Represents: 3M, Accenture, ACLU of South Carolina, Administrative Law Judge Division, ADP, Amazon, Assisted Living Federation of America, Behavioral Health Services, Century Aluminum, city of North Myrtle Beach, Cognosante, Colonial Life, Community Health Solutions, Compass Municipal Advisors, Consolidated Multiple Listing Service, DraftKings, FanDuel, Fresenius Medical Care, Home Builders Association, Horry-Georgetown Technical College, Kenneth Shuler Schools of Cosmetology, Kool Smiles, Labsource, McLeod Regional Medical Center, Molina Healthcare, North Myrtle Beach Chamber of Commerce, Palmetto Paper, Rave Mobile Safety, S.C. Alarm Association, S.C. Animal Legislative Coalition, S.C. Apartment Association, S.C. Area Association of Air Medical Services, S.C. Association of Cosmetology Schools, S.C. Captive Insurance Association, S.C. Dental Association, S.C. Education Association, S.C. Pharmacy Association, S.C. Recyclers & Dismantlers Association, S.C. State Museum Foundation, S.C. Vending Association, S.C. Collectors Association, Taser International, the Alliance for Responsible Consumer Legal Funding, Phoenix Center, town of Lexington, Tomlin Interest, Venice LLC, Vulcan Materials

2. Tony Denny: $223,063.65

Represents: Absolute Total Care, Altria Client Services, Belron U.S., Comcast, Ductile Iron Pipe Research Association, Duke Energy Carolinas, FGA Action, Intuition Solutions, Lynches River Contracting, Municipal Association of S.C., Mylan, S.C. State Museum Foundation, S.C. Council on Competitiveness, S.C. Orthopaedic Association, South Carolinians for Responsible Government, State Tax Credit Exchange, Timken Co., Timeshare Closing Services

3. Theodore D. Riley: $213,708.30

Represents: Allergan USA, American Cancer Society Cancer Action Network, city of Greenville, Education Management Corp., Gilead Sciences, the Governor’s School for the Arts Foundation, Pitsco, Roper St. Francis Healthcare, Save the Children, Save the Children Action Network, S.C. Alliance of Boys & Girls Clubs, S.C. Society of Health-System Pharmacists, S.C. Children’s Hospital Collaborative, S.C. College of Emergency Physicians, UHS of Delaware, WellCare of S.C.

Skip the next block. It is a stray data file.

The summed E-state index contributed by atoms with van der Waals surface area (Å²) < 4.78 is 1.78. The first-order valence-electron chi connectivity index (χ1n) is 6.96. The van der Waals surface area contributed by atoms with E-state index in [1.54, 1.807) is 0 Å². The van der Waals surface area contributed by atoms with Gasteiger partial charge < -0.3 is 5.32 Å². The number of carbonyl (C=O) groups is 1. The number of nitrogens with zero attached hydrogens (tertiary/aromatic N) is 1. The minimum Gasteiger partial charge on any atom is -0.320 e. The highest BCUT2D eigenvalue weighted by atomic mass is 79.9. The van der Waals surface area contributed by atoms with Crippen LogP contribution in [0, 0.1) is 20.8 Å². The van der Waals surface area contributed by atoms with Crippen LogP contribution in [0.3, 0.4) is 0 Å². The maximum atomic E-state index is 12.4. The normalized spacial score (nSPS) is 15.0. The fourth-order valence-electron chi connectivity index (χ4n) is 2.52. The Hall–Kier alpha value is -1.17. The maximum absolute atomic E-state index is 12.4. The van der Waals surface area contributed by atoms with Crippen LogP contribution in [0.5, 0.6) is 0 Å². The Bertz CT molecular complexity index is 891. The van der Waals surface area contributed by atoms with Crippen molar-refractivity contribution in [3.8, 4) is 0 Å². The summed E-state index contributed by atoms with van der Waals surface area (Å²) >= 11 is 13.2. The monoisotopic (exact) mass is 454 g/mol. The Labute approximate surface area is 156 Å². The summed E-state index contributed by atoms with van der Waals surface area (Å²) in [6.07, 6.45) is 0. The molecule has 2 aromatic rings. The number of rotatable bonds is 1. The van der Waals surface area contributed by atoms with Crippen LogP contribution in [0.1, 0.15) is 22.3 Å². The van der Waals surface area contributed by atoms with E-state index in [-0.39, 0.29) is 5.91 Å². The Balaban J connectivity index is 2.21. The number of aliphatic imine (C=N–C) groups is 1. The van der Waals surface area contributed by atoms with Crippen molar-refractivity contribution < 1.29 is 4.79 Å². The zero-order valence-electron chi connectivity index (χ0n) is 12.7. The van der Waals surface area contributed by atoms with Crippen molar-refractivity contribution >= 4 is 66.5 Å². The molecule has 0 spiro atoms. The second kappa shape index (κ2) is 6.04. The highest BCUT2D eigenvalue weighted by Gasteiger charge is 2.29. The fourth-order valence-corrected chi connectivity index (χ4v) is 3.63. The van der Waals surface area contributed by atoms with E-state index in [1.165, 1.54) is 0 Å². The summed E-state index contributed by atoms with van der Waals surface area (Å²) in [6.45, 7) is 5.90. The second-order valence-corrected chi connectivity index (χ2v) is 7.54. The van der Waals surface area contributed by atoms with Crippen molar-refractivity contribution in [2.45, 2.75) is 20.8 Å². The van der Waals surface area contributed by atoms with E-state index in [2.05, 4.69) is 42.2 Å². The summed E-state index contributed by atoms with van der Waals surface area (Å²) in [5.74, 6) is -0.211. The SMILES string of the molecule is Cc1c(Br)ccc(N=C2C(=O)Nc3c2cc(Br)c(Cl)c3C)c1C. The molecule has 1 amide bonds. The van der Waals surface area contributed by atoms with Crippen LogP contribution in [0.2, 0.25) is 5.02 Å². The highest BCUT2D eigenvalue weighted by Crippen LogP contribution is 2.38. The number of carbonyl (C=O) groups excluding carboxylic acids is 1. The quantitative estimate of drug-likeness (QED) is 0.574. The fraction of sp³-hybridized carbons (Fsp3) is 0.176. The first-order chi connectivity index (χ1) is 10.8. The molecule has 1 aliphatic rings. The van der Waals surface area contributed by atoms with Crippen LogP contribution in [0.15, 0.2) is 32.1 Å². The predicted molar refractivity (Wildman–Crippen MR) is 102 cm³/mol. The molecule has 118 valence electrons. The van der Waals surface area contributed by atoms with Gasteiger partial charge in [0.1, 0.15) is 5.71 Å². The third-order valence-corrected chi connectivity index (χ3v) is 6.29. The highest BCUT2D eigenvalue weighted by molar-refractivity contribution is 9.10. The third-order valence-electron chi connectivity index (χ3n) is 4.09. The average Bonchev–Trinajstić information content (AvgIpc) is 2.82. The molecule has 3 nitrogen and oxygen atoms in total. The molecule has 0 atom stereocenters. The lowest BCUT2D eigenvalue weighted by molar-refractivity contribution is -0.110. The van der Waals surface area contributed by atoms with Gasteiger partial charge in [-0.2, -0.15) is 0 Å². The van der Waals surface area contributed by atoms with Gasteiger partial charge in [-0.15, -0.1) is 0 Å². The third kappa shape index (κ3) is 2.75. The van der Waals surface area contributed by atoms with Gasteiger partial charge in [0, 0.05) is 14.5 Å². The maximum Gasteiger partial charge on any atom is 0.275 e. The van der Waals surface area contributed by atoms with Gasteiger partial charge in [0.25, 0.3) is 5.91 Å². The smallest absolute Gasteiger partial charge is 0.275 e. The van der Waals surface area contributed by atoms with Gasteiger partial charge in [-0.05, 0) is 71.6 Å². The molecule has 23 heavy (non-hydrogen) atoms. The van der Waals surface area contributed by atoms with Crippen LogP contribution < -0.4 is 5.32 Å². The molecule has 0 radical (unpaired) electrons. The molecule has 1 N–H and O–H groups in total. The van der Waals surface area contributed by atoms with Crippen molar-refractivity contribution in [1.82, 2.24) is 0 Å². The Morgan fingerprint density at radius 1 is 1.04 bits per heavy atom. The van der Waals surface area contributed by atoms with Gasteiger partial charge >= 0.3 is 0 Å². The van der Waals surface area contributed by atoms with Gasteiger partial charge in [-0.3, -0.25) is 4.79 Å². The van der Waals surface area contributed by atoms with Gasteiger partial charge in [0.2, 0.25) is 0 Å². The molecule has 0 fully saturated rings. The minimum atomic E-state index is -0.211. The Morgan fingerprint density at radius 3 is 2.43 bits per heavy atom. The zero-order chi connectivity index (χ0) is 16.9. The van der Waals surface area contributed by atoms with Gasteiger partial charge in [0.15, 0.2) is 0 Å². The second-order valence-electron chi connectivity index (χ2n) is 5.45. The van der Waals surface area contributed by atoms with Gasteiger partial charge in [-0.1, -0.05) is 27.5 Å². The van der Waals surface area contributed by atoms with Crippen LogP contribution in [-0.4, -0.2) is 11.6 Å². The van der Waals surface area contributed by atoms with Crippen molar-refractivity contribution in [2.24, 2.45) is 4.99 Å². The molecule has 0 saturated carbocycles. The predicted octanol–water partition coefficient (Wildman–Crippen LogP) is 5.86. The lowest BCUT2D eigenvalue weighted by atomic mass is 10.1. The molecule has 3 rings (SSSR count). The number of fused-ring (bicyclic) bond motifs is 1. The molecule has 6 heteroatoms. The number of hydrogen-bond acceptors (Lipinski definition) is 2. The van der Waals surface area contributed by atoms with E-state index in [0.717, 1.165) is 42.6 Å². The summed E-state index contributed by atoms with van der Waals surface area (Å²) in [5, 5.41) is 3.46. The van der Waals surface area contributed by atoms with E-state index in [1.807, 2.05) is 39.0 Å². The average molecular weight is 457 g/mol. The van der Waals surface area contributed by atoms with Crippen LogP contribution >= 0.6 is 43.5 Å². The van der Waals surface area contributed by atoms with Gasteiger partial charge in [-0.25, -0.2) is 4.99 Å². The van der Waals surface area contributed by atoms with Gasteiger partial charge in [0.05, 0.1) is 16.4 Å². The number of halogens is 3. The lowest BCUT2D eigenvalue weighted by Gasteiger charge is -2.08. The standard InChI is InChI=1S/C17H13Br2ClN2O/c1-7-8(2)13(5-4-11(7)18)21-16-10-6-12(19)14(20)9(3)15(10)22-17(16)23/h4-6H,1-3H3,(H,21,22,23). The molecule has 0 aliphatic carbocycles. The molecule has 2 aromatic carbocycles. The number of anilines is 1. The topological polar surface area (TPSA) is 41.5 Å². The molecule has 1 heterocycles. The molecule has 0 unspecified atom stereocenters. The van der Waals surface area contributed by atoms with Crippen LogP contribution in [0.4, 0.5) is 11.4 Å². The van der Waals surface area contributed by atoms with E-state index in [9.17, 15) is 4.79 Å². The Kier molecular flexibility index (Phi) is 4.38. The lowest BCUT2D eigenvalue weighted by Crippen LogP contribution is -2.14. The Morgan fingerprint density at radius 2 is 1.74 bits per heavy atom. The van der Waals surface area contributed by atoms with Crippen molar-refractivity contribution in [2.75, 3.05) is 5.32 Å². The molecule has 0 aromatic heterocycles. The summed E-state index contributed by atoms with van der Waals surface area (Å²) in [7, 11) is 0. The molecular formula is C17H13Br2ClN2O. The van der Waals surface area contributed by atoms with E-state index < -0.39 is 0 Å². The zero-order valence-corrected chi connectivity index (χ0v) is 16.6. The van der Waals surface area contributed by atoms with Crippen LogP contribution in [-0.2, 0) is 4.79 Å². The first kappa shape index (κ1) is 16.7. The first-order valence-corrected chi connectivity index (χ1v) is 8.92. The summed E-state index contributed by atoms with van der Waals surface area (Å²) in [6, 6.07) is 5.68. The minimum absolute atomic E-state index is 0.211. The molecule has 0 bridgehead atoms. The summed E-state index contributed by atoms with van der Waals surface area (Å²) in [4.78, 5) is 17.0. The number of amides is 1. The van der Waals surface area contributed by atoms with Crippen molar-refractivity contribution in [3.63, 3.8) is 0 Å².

4. Dwight F. Drake: $213,177.48

Represents: Advance America Cash Advance Centers, Aiken Regional Medical Centers, Altria Client Services, Apple, AT&T, BMW, HealthSouth Corporation, Healthy Carolina, Kiawah Resort Associates, MillerCoors, NWEA, SCRA, Securities Industry and Financial Markets Association, Tenet Healthcare Corp, the Regional Medical Center, Tidelands Georgetown Memorial Hospital, Wal-Mart, Western Union

5. Rexford P. Kneece: $207,793.62

Represents: American Express, Association of Community Pharmacists, CNU Online Holdings, Enterprise Holdings, Independent Consumer Finance, Motion Picture Association, National Association of Theatre Owners of N.C. and S.C., S.C. Propane Gas Association, Swisher International.

Lobbying groups also sometimes try to defeat legislators

Lobbying is only one way to influence legislators’ decisions.

Many of the same organizations that lobby the S.C. Legislature also get directly involved in political campaigns, either making donations to candidates or giving money to groups that oppose or support legislators.

“They have a tremendous ability to intimidate people,” John Crangle of the Common Cause good-government advocacy group said of the monied interests. “When they (legislators) see a financial avalanche that’s about to fall on them ... they know to back down or that money can be used against them in an election campaign.”

If lobbying efforts weren’t enough to halt an increase in the gas tax, “the Koch brothers and (Koch-backed) Americans for Prosperity can also make campaign expenditures,” Crangle said. “That’s how Wes Hayes got knocked out.”

In June, state Sen. Hayes, R-York, lost his bid for a seventh term in the Senate to a Republican primary challenger.

Hayes says the money spent against him came more from “national organizations, like the Club for Growth and Americans for Prosperity, that give to the governor and the leadership PACs.”

“The opposition to me was more philosophical, from the perception that I wasn’t conservative enough,” Hayes said.

In particular, Americans for Prosperity opposed a proposed gas tax increase. Hayes’ willingness to support that tax – to pay to repair the state’s crumbling roads – was the subject of robo-calls in his Upstate district during the primary, another way the power of money can make itself known to a member of the Legislature.

“If you know that, next, there might be robo-calls against you,” Hayes says, “it might cause you to have second thoughts.”